While there is the hint of an impending storm (“the sky was cloudy, a strong breeze”), the weather only marks the Caribbean islands’ vulnerability to hurricanes, today thought to be more intense and destructive than in the past, thanks to global warming—a legacy of the European scientific enlightenment, and thus also a legacy of European colonialism.
The Europeans, other words, are gone but they have left death, sorrow, and devastation in their wake.
But in order to revitalize that imagery, he infuses it with the tempos and cadences of Caribbean speech, dance, and and music.
This is a poem that celebrates the sound of the human voice.
But when Caliban echoes Ariel’s song, life becomes death.
Caliban’s modern island has become a world of dead ends: “out of the living stone out of the living bone/of coral, these dead/towers.” Caliban remembers political revolutions that should have brought freedom but resulted only in more oppression in the form of police abuse and even addiction to the toys of capitalism.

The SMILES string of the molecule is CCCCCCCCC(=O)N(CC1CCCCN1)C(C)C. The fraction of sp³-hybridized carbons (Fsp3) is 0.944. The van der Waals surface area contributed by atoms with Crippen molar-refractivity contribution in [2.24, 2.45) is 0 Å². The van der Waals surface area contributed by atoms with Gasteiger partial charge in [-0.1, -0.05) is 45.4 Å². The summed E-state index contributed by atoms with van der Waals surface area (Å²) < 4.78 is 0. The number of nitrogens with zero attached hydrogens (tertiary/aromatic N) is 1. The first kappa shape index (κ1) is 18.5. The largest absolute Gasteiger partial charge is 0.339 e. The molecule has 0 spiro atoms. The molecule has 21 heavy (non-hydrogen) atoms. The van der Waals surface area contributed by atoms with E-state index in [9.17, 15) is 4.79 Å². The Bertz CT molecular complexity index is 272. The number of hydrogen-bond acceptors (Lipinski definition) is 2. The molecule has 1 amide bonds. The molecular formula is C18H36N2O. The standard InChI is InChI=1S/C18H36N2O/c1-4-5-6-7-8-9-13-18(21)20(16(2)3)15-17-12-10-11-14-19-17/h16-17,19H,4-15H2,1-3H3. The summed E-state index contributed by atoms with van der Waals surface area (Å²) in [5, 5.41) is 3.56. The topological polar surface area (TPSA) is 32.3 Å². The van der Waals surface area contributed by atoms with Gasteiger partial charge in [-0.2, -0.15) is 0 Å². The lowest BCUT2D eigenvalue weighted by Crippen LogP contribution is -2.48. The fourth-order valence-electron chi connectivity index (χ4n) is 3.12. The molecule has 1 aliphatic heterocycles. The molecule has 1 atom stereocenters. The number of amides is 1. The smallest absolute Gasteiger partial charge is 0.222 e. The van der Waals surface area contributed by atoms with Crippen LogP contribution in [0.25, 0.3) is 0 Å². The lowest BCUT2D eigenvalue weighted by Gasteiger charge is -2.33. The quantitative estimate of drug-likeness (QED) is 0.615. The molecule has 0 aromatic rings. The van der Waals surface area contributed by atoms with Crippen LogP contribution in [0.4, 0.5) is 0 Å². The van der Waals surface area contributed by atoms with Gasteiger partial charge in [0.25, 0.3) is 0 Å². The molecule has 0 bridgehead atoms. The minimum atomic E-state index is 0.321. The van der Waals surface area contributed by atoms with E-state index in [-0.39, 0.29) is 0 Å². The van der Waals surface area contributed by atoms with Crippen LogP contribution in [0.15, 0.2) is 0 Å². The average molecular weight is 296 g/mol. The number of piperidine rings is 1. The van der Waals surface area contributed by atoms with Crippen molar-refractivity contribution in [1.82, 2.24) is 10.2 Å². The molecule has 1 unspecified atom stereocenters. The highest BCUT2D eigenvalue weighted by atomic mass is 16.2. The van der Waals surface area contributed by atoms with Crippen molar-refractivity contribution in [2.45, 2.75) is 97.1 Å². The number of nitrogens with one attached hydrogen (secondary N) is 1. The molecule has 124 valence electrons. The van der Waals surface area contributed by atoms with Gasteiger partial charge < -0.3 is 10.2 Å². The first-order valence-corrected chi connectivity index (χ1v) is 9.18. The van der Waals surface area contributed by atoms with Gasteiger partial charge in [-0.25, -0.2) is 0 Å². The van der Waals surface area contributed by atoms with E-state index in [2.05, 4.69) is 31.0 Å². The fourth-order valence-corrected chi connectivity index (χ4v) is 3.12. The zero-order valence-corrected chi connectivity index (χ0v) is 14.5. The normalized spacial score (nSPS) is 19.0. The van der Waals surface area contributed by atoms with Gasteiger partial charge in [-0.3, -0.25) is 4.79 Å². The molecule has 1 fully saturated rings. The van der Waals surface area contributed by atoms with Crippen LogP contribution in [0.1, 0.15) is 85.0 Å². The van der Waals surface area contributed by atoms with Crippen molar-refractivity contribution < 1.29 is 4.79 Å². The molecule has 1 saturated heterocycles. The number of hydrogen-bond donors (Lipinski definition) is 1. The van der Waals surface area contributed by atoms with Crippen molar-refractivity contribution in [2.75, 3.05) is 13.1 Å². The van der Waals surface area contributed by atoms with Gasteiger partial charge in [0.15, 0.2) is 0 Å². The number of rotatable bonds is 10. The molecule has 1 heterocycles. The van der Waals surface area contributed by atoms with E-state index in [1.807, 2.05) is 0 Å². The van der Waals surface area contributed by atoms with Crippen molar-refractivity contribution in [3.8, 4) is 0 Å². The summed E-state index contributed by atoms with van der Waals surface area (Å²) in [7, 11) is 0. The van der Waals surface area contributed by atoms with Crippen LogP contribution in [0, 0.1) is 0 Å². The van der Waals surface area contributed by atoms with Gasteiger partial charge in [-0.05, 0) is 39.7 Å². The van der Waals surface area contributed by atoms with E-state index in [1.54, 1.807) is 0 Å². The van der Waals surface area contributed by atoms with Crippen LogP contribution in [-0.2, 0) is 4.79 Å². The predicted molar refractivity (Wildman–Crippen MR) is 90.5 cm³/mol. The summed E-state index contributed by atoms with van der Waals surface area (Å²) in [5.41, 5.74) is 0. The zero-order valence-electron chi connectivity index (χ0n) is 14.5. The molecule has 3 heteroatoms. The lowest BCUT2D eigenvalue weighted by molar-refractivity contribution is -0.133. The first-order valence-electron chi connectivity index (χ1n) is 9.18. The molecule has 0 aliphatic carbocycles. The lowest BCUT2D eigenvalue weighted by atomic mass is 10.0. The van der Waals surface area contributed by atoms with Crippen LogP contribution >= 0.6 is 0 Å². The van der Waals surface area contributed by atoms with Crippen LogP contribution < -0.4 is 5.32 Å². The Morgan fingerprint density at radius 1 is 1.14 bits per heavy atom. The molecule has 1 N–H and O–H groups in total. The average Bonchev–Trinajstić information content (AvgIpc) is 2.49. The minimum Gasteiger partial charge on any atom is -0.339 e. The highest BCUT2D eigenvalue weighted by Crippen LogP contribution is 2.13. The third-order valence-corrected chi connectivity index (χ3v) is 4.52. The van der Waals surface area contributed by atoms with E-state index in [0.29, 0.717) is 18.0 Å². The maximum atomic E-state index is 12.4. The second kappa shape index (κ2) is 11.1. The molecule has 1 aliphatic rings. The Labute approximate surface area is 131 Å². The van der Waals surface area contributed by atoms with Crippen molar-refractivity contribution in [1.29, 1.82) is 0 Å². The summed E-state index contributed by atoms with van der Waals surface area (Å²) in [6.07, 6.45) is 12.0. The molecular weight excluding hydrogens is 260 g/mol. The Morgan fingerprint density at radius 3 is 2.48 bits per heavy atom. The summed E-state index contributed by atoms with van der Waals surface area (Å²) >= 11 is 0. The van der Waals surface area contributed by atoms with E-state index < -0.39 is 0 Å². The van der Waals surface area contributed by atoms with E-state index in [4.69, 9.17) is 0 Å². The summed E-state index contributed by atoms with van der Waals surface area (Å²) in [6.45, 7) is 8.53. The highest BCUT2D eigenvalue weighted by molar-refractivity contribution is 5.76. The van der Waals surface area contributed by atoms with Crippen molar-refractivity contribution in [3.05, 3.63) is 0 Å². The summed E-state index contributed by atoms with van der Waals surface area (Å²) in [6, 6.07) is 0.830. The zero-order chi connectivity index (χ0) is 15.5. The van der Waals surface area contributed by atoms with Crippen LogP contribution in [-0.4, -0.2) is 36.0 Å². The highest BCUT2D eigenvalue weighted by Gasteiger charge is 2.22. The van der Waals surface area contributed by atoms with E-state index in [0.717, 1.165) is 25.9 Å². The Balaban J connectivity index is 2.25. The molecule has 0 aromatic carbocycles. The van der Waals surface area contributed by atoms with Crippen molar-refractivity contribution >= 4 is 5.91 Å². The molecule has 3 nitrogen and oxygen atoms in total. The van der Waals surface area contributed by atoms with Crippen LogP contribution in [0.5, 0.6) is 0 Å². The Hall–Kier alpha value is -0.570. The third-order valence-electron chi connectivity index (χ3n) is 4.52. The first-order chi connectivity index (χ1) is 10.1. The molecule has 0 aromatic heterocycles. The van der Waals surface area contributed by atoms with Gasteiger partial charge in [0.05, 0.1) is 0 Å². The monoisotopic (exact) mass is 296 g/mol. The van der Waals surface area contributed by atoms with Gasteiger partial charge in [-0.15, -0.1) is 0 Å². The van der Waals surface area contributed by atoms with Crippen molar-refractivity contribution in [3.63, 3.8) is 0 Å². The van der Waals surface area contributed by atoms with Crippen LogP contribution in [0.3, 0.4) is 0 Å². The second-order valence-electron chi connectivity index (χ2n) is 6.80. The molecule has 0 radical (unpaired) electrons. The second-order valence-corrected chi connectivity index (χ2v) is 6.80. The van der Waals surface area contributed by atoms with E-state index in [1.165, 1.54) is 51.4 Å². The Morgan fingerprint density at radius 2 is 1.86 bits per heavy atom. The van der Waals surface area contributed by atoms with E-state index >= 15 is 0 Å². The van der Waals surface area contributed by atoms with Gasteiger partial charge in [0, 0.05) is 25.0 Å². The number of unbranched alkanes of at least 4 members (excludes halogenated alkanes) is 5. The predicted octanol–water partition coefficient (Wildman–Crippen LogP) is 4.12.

The city is awash in the grim debris of colonization.
As colonization’s high tide has receded and European powers have departed, the island peoples have been left destitute, invisible, erased by history.
Like many other Caribbean islands, Barbados has long had a large, poor population of African descent; its own name means ‘bearded ones’ in Spanish and might refer to the hanging roots of trees or to the beards worn by the indigenous people encountered by the Spanish when they arrived in the fifteenth century.
The island’s original name in Arawakan is “Icirougandin,” meaning red land with white teeth; today the people who live there simply call it Bim.